MINAKRIP – Nucleation and crystallization of microencapsulated and nanoemulsified PCM

Duration: 10/2018 - 09/2022
Contracting Authority/ Sponsors:
Bundesministerium für Wirtschaft und Energie (BMWi)
Project Partners: ZAE Bayern
Project Focus:
Thermography analysis of sub-cooling behavior
© Fraunhofer ISE
Thermography analysis of sub-cooling behavior.
Molecular dynamic simulation of the crystallization process
© Fraunhofer ISE
Molecular dynamic simulation of the crystallization process of octadecane.

The use of Phase Change Materials (PCM) is a promising approach for storing heat in small temperature intervals. However, PCMs often show a sub-cooling effect, which means that these materials have to be cooled much lower than the melting temperature to release the heat stored in the melting process. This effect reduces the storage density and cost-effectiveness of PCMs compared to conventional sensible heat storage.  Therefore, it is essential to have a deep and fundamental understanding of the sub-cooling and nucleation processes in these materials, in order to develop efficient PCM storage systems and use this technology cost-effectively in applications.

 During the development and use of phase change materials, sub-cooling occurs time and again. Sub-cooling means that molten PCM does not crystallize at the phase change temperature, but rather remains initially liquid. This sub-cooled state is metastable. During further cooling, nucleation occurs at the so-called nucleation temperature and crystallization of the sub-cooled melt is initiated. In most applications, this effect leads to a significant increase in the temperature difference during the process  and often to the uselessness of the material, since the required nucleation temperature is not reached in the application. Sub-cooling and the associated large temperature difference between melting and nucleation of the PCM material reduces the storage density of the PCM compared to sensible storage media and also its economic efficiency. Therefore, the sub-cooling effect is one of the main obstacles standing in the way of a wider use of PCMs.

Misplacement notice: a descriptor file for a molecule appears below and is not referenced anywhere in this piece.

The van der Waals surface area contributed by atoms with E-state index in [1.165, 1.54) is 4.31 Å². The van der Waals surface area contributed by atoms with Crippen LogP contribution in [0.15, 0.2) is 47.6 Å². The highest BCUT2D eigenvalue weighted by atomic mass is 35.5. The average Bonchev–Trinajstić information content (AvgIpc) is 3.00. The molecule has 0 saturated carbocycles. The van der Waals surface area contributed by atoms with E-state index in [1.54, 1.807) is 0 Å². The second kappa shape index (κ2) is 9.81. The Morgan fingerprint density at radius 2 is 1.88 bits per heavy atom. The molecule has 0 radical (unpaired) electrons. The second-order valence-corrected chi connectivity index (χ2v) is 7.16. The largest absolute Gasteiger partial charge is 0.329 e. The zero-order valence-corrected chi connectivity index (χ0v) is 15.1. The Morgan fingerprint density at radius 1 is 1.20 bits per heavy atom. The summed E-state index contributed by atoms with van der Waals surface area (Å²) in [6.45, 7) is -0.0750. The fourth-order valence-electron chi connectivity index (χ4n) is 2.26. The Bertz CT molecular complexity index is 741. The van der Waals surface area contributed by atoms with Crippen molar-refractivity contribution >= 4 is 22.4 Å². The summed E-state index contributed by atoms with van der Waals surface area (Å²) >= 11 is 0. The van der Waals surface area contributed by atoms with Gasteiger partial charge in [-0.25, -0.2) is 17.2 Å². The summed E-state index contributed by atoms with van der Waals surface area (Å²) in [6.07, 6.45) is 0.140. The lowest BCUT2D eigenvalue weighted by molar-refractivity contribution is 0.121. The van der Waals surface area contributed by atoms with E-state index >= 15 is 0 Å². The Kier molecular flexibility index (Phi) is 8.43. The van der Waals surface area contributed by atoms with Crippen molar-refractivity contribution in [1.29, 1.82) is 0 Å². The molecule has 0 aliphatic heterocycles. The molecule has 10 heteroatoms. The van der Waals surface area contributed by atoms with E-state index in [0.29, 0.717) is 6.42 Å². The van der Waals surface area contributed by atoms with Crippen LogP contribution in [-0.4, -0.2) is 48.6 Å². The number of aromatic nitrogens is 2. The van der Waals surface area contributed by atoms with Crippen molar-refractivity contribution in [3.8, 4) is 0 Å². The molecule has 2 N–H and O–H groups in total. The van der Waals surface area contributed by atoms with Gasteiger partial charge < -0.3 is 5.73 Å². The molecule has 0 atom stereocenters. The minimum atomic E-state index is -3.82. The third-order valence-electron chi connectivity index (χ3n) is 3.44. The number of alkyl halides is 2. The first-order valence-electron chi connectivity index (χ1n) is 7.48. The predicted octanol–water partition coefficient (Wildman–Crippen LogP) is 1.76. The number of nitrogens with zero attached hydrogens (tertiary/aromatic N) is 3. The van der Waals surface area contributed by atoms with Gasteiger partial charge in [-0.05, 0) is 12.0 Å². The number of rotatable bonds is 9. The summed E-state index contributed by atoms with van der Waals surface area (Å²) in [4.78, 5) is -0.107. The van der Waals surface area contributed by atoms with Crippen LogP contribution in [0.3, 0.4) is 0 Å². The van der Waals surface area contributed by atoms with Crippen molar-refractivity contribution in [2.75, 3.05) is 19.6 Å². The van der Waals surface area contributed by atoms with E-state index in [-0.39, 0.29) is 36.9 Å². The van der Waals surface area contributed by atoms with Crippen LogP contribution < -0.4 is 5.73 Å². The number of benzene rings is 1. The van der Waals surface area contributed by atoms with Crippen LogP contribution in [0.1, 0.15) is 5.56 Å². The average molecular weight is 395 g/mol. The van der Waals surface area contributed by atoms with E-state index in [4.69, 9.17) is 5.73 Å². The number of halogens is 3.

Organic PCMs generally show a low tendency for sub-cooling, although it does occur on a large scale when the PCM is microencapsulated or emulsified. The search for effective nucleating agents is still a purely empirical process for the most part. Here both chance and the experience of the researcher play a role, making it a very time-consuming process.

The project aim is to gain a better understanding of the nucleation processes in microencapsulated and emulsified PCMs in order to be able to select possible nucleating agents in a targeted manner in the future, thus accelerating development processes and increasing the applicability and cost-effectiveness of PCM technology.

The project investigates the crystallization behavior of paraffins with higher melting points, long-chain alcohols and fatty acids. For this purpose these materials are emulsified or microencapsulated. The crystallization behavior is investigated using caloric methods and X-ray diffraction. The aim is to obtain information about phase transitions and crystal formation when using different seed materials.

Furthermore, molecular dynamic simulations are used to analyze the interaction between the seed-crystals and PCM on a molecular level.